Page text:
The most difficult thing to explain about Aleksei Ivanov’s 630-page Ненастье (Nenast’e) may very well be the book’s title: Nenast’e is the name of a small town as well as a word for nasty weather, and Ivanov carries metaphorical nasty weather into his characters’ inner workings, too. I realize I’m obsessed with winter, but—whether we’re talking about weather or human interactions—Nenast’e left a distinct impression of something cold and slushy, despite some key summer scenes.
The basic plot of Nenast’e is pretty easy to outline: Soviet-Afghan War veteran German Nevolin, who’s driving an armored car, steals sacks of cash, hides the loot at his girlfriend’s father’s (former) dacha in Nenast’e, and hides himself, too. Ivanov alternates this plot layer, which begins on November 14, 2008, with flashbacks to Nevolin’s military service in Afghanistan, where he becomes buddies with one Sergei Likholetov; and to Afghan War veterans’ rather spurious activity, initially under Likholetov’s rather spurious leadership, in the city of Batuev. By beginning Nenast’e with Nevolin’s heist, Ivanov sets up the book as a whyhedunnit psychological novel, depicting Nevolin as a “still waters run deep” (sorry for the mashed-up metaphors here!) sort of guy: a quiet follower of orders who commits his transgression out of love. Nenast’e feels like the post-Soviet social novel to end all post-Soviet social novels but it’s also an action novel (these guys never really come out of military mode) and, at its very core, a low-key love story.
Ivanov’s depiction of Russia in the 1990s is clear and almost too obvious for fiction, but his approach works well in Nenast’e because he piles his characters’ actions and motivations on the framework of dozens of signs of the time, like the GKChP of August 1991, the October Events of 1993, mentions of vouchers and new supermarkets, as well as references to popular songs, like this classic, Natalia Vetlitskaya’s “Посмотри в глаза,” “Look Me in the Eye,” which I remember from the early nineties. Ivanov’s characters are motivated by several things: money is key but a Golden Rule sort of ethos, that Afghan War veterans must help one another, is even more important, particularly since it’s paired with a strong sense of entitlement, resulting in “Afghantsy,” as veterans are known, feeling they should and can take what’s owed to them because they’ve been wronged.
Nenast’e’s characters are generally unsympathetic and unpleasant, and they serve up an interesting combination of passiveness—German’s surname, Nevolin, even indicates a lack of will, which is fitting because he’s much more an observer than a warrior and it seems nobody expected him to steal the cash—and aggressiveness that create serious violent clashes in Batuev, where they battle things out with anyone they see as competition for turf, whether that turf is living space or commercial opportunity. These characters’ intellectual growth is stunted so there’s a lot of crudeness and corruption on all levels in Nenast’e, from individual mindsets warped by war and a country adrift, to cronyism in local officialdom. It makes for very sad reading. The female characters’ lives are at least as sad as the males’: Nevolin’s girlfriend, Tanya, was Likholetov’s girlfriend at a very tender young age and she’s bullied by her beauty shop co-workers; and Nevolin’s (ex-)wife, Marina, is brassy and mean. Tanya, by the way, was conceived in the first place so her parents would have better living space.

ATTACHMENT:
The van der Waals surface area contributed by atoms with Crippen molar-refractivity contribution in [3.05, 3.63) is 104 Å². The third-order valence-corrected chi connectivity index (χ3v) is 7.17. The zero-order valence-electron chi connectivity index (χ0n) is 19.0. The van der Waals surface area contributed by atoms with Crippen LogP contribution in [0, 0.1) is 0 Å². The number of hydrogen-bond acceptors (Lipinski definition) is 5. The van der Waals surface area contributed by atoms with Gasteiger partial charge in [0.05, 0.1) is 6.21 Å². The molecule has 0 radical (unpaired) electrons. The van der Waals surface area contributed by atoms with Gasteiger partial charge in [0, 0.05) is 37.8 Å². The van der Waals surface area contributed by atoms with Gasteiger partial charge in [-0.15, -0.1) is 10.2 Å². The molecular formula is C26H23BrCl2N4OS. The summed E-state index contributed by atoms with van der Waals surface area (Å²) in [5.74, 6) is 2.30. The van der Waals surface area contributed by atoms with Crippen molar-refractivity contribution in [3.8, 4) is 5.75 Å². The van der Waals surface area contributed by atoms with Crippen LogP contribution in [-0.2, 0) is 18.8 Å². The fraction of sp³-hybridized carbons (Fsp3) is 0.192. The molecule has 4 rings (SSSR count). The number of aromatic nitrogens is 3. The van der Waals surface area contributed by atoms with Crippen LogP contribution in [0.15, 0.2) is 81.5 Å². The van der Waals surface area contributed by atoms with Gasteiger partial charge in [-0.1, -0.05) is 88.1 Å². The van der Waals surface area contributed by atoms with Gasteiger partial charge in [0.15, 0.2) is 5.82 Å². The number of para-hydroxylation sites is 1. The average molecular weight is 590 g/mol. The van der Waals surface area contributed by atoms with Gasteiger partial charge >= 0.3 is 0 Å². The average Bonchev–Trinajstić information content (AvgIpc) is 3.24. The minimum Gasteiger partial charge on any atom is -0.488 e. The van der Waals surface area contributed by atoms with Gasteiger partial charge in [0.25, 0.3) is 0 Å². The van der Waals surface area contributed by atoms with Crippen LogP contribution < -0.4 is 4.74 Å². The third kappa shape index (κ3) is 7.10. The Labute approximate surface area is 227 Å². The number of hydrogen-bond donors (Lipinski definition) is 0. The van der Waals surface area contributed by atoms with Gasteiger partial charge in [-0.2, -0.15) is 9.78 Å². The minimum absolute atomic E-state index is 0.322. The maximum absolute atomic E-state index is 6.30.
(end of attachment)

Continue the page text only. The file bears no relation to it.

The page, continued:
I found in Nenast’e a strange suspense that reminded me most of Roman Senchin’s The Yeltyshevs, (previous post) which I loved so much back in 2010. Ivanov’s realism feels at least as dark and hopeless to me as Senchin’s because (oversimplifying here so I can fit the blog medium!) a toxic combination of social changes and the lack of the will and/or ability to think and reason have degraded most of both authors’ characters—even when they’ve become successful biznesmeny in Nenast’e—to either raw, coarse impulses that seem to exist only to gain power even if they have to kill for it, or to huddling shadows of human beings. There’s not much hope for the future in either book.
Some sections of Nenast’e, particularly battle descriptions, ran a little long for me and I did miss the sense of humor that made Ivanov’s Geographer (previous post) easier to warm up to as a piece of fiction. Despite those factors and the obviousness I mentioned earlier, Nenast’e held my attention for more than 600 pages (with no skimming) because of the train wreck that Ivanov creates: watching Nevolin, Likholetov, and their comrades battle it out in Afghanistan and Batuev sure doesn’t make for comfy reading and there’s not much literary beauty here, either, but Ivanov’s huge cast of characters and intricate story, which I’ve barely touched on, for the sake of relative brevity, made for a compelling, absorbing, and painful account of something that went horribly wrong. It suspect it felt particularly vivid to me because I lived in Russia during the 1990s and remember the era’s violence all too well.
Disclaimers: None, really, other than that this book is a finalist for the Big Book Award, for which I serve on the jury, the Literary Academy.
Up Next: Eugene Vodolazkin’s The Aviator, which I’m still mulling over, trying to figure out how to write about the book without giving away the whole story; Alexander Snegirev’s Vera, which I am now officially calling Faith; Maria Galina’s ever-mysterious Autochthons; and Ludmila Ulitskaya’s Jacob’s Ladder, a family saga that’s about to go the beach with me for some late-afternoon reading. The Vodolzakin, Galina, and Ulitskaya books are also Big Book finalists.